One of the recurring questions each Olympic swim meet brings up is that of athletes who train at American NCAA institutions but represent foreign nations in international competition.
While the discussion often lingers on fairness and ethics, the true center of the argument is money – particularly at public universities, where some argue that American tax dollars are being used to fund athletic departments that train foreign athletes who then turn around and beat American athletes for Olympic medals.
That, of course, ignores the non-money aspects of the issue. Most schools promote a diverse population, and administration (and many swimmers) find it a positive experience to have classmates and teammates from different nationalities and backgrounds. There are plenty of less-money-related arguments on both sides, but without hard-and-fast figures to analyze, they turn more into an exercise in editorializing than in reporting facts.
While those arguments have their place (and that place, at least earlier this month, was often in the comments section of our Olympic recaps), there’s one more nuance that’s worth a look – athletic departments that actually make money for a school, thereby reversing the cashflow and funding academics.
That’s not the case very often. In fact, as of 2014, just 24 schools in the NCAA’s Football Bowl Subdivision (which comprises mostly the biggest and best-known schools and conferences in the nation) brought in more revenue than they spent, according to the NCAA.
A few years earlier, ACTA (the American Council of Trustees and Alumni) broke down the numbers further. In 2012, 23 of 228 NCAA Division I athletics departments created more revenue than they spent. And of those 23, 16 received subsidies of some sort.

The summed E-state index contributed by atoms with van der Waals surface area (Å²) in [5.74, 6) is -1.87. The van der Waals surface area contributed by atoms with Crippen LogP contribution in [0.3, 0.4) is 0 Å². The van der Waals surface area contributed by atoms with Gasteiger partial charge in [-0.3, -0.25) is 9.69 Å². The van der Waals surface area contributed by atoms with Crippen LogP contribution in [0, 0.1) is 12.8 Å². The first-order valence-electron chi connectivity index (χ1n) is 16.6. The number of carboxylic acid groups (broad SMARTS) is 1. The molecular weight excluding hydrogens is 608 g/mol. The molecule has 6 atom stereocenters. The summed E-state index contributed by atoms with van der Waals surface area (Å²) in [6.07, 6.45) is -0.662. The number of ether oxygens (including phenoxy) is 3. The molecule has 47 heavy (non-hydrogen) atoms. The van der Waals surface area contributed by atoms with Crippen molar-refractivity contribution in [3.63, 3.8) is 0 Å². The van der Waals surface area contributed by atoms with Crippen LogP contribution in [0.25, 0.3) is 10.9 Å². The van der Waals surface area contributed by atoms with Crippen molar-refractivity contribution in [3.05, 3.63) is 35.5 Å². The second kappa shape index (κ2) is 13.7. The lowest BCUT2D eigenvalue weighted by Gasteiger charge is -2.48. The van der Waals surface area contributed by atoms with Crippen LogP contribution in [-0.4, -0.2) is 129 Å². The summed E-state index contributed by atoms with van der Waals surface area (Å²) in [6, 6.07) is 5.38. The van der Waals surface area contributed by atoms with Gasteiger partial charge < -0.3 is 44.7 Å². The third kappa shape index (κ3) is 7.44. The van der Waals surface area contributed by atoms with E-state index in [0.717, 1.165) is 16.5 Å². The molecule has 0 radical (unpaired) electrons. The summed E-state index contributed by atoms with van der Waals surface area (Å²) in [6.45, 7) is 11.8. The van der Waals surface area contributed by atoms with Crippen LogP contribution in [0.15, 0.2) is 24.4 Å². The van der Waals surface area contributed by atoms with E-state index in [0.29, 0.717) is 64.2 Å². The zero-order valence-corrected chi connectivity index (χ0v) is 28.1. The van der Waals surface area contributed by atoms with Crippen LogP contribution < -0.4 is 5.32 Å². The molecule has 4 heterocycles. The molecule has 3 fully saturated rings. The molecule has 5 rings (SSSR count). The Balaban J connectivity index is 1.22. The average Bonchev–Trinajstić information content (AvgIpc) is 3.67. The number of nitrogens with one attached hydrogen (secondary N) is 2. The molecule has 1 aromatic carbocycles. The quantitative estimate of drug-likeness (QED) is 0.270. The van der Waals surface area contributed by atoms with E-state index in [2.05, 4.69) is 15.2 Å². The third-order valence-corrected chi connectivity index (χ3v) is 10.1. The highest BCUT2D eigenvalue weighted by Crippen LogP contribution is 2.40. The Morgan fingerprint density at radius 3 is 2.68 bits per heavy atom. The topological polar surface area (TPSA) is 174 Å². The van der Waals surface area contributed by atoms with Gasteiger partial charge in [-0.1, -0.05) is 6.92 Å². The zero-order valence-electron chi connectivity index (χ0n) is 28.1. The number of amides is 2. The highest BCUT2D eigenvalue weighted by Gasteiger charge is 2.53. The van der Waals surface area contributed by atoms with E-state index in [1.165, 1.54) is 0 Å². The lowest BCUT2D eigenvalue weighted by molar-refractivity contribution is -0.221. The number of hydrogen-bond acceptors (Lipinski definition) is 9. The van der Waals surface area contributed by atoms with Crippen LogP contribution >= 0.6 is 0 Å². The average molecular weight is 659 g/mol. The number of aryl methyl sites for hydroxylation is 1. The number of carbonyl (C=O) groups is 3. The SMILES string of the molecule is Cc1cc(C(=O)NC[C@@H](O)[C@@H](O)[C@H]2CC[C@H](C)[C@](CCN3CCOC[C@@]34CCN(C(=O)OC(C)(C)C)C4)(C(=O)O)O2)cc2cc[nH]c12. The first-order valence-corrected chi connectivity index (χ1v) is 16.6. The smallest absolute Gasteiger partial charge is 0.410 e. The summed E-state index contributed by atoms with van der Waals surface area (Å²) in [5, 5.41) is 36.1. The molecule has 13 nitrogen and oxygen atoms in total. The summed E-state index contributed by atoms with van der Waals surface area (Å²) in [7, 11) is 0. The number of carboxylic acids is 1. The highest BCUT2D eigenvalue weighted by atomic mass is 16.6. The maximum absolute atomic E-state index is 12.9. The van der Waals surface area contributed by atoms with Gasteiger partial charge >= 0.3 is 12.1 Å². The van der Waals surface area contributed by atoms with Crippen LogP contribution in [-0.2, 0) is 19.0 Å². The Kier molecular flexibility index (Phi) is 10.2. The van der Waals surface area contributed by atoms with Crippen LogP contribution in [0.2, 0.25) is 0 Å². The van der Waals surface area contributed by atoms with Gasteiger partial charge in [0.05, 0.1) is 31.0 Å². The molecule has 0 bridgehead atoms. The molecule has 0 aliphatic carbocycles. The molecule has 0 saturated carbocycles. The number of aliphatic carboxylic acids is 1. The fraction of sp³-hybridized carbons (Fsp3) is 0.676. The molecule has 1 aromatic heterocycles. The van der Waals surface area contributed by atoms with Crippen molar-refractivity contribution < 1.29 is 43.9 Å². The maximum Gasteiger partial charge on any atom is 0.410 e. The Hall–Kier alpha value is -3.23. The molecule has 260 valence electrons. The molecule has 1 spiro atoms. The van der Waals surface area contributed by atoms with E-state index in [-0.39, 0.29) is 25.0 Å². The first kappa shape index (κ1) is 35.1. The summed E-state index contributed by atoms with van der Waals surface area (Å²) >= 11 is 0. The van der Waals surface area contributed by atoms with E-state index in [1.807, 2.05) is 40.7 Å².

That left 7 programs that didn’t receive subsidies and still broke even. That list is below:
- Ohio State
- Penn State
Of the schools on that list one stands out: Texas’s Joseph Schooling was at the center of many of these comment section discussions when he won Singapore’s first Olympic swimming gold after two seasons competing and training with the Longhorns collegiate program.
But fans can rest assured that Schooling, at least, wasn’t technically turning American tax dollars into nabbing an Olympic gold medal over American Michael Phelps, because Texas’s athletic department is one of the few self-sufficient departments nationwide. (If anything, any funding Schooling gets from Texas is more likely income from the school’s football and basketball teams in ticket or apparel sales. Of all NCAA sports, only FBS football and basketball turned a profit in 2014. Men’s swimming programs ran a median deficit of almost $600,000 nationwide and women’s swimming about $630,000).
If nothing else, this very niche discussion serves as a handy list of schools where complaints about foreign athletes taking U.S. tax dollars don’t logically hold up.